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EDIT Solution this was the solution, thanks to @mprivat:

from mysql_wrapper2 import Mysql
import Levenshtein
import time

db = Mysql()
fields = [...]

 records = db.query('SELECT *, CONCAT(%s) as `string`, SOUNDEX(CONCAT(%s)) as `soundsLike` FROM records ORDER BY `soundsLike`' % (','.join(fields), ','.join(fields)))

print len(records)

matches = []


start = time.clock()
for k,v in enumerate(records):
        if k+1 == len(records):
                break

        if Levenshtein.ratio(records[k]['string'],records[k+1]['string']) >= .98:
                matches.append((records[k],records[k+1]))

print time.clock() - start
print len(matches)

End Solution

I have a MySQL database for a web application that may (or may not), have duplicate records in it. These records represent persons (i.e., name, address, etc. etc.).

Currently, we have a python script that pulls all records, compares them with shingles, and then presents a managing user with the potential duplicates. This script worked GREAT with < 1000 records. Now that we are testing with real~ish data (89k records), it's become unsustainable. I stopped the script at 16GB of memory usage, and I don't know if it was FINISHED yet! [Although I value our memory, speed is much more important, until around 30GB of memory -- if processing 500k records]

That method used pygraph for documenting the data, and shingles for finding duplicates. It was still stuck in the graphing -- so I'm assuming that means it wasn't even finished looking at the records!

We are looking to be able to compare "similar" matches, so differences in fields (like 'St.' and 'Street') don't become grounds for uniqueness. We may not be dealing with simple synonyms, so just synonym replacement is not an option. So I guess we're looking for fuzzy-matching.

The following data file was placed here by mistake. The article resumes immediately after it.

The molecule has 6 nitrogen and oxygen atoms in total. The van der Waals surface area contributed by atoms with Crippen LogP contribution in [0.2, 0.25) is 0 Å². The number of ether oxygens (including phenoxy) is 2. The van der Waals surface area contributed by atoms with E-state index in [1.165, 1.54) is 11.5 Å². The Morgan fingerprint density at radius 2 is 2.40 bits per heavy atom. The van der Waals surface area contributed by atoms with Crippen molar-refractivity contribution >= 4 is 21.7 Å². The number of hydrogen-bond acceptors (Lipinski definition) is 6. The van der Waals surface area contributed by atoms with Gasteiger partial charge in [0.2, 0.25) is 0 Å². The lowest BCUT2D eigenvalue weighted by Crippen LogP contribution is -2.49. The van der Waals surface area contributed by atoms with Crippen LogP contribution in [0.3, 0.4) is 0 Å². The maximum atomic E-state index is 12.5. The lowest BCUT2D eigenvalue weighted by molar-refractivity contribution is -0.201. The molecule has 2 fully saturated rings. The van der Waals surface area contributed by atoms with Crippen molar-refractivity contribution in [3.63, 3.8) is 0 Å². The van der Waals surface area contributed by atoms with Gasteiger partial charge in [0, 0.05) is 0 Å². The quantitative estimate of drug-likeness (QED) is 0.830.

I've tried a few simple solutions, but they're just not fast enough.

Although in this case the hash builds quickly (the current example with shingles does not... It built for about 8 hours and wasn't finished), it's speed at comparisons is horrendous (but that's algorithm inefficiency, not interpreter speed)

I've also been researching as many options as I possibly can. I've been stuck with the Nearest Neighbor Search for a while, with hits promise of DNlog(n) search.

There are two problems with the Nearest Neighbor Search, that you may very well know how to overcome, but I have not been able to:

  1. Not all keys are numerical
  2. Constraint of our current system is that we only want two matches in a set [K-Nearest Neighbor], but only if they're a pretty clear match (Fixed radius Nearest Neighbor)

I've also been lucking into some kind of clustering solution. I've yet to find a working python library, with a variable number of clusters. Every solution I've found, and have been unable to implement, requires advance knowledge of the numbers of clusters to have in the end.

  1. We should only have matches if they're actually similar
  2. We do not know how many there will be, if any.

For #2 we can certainly filter once we have an answer, but which would be better? But that's only if #1 could be overcome.

Since the constraints on the data we're comparing, I have yet to be able to impliment either a NN or clustering solution, and had to move to plain old comparisons. In doing so, to remove the number of comparison domains, I concatenated all of a records' values, and performed a Levenshtein comparison on the strings to all other strings. This solution simply isn't fast enough either. It doesn't finish one single record in ~20 minutes (I stopped timing at that point).

What I came up with as a trivial example:

from mysql_wrapper2 import Mysql
import Levenshtein

db = Mysql()
# Get 89k records from the database
records = db.query(""""
    SELECT *
    FROM records 
""")

# Build a dictionary where the keys are our records, and their IDs are our data
# Only passing ID, we only use about 3GB of memory, instead of 
#  > 16GB with the actual dictionaries

records_hash = {}
for i in records:
    key = []
    for k in i.values():
        key.append(str(i))
        records_hash['-'.join(key)] = i['id']

# Compare every key to every key with the Levenshtein ratio